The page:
If you experience sudden facial weakness, weakness in the arm, problems with your speech, or difficulty understanding what someone else is saying to you, it is possible you could be experiencing a Cerebrovascular Accident, commonly known as a stroke. Other symptoms may include dizziness or confusion, difficulty swallowing, or the loss of movement to one side of the body.
According to the Stroke Association, "stroke occurs approximately 152,000 times a year in the UK". Even though older people are more at risk, nearly a third of strokes happen to those people under the age of 65 and, although rare, stroke can even occur in children and babies.
A stroke is a very serious, and potentially life threatening, medical condition which requires urgent treatment to limit any possible damage, and if you believe that either you or someone else is having a stroke, you should dial 999 immediately and request an ambulance. Sometimes the symptoms may disappear before the ambulance arrives, but you still need to go to hospital to be assessed, since you may have experienced a transient ischaemic attack, also known as a mini-stroke.
Ischemic stroke and hemorrhagic stroke are the two major types of Cerebrovascular Accident.
An ischemic stroke is the most common type of stroke and is caused by a blockage in an artery that leads to the brain. Hemorrhagic strokes occur when a blood vessel bursts and bleeds into the brain, damaging surrounding brain tissue. This is the most serious type of stroke.
Certain medical conditions may increase your risk of having a stroke. These medical conditions include high blood pressure, high cholesterol, irregular heartbeat, and diabetes. To reduce the risk of stroke, these conditions need to be regularly monitored and treated. Similarly, some lifestyle factors also play a part in increasing the risk of having a stroke. They include smoking, a poor diet, obesity, not taking enough exercise, and exceeding the recommended safe limits of alcohol.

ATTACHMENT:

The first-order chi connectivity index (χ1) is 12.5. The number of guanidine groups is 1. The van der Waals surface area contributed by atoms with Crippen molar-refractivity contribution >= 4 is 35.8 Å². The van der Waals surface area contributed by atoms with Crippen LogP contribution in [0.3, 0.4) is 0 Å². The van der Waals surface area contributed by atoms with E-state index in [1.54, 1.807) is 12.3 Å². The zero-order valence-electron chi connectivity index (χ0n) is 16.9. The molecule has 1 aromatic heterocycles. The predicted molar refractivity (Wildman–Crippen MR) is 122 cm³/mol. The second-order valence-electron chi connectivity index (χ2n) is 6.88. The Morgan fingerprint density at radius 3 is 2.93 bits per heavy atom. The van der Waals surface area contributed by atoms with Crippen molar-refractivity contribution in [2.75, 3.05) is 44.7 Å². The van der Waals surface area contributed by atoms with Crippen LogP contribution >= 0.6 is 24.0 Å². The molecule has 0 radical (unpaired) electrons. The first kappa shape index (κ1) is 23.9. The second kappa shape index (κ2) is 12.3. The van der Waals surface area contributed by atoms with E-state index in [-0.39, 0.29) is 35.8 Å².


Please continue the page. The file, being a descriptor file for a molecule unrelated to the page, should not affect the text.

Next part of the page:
Treatment for Cerebrovascular Accident depends on the type of stroke you experienced. In the case of ischemic stroke, medication is usually administered to get rid of any blood clots or to prevent any new blood clots from forming. Medication may also be given to lower high blood pressure and cholesterol in the blood. Hemorrhagic strokes may be treated with medication but, in some instances, surgery may be necessary "to treat brain swelling and reduce the risk of further bleeding".
Following a Cerebrovascular Accident, rehabilitation is often required to improve quality of life and independence. This could include physiotherapy, speech therapy, or consultations with a dietician who can give nutritional advice to ensure you eat a healthy, balanced diet. Occupational therapists, and specialist nurses and doctors, could also be involved in your rehabilitation.
Although the risk of Cerebrovascular Accident cannot be totally eliminated, there are ways to reduce the risk. To reduce your chances of a stroke, you should eat a healthy, balanced diet, ensure you take regular exercise, reduce your salt intake, and avoid smoking and drinking too much alcohol.
In 2009, Public Health England launched the Act FAST campaign, which aims to save lives by making people aware of the signs and symptoms of stroke and what to do if this medical emergency is suspected.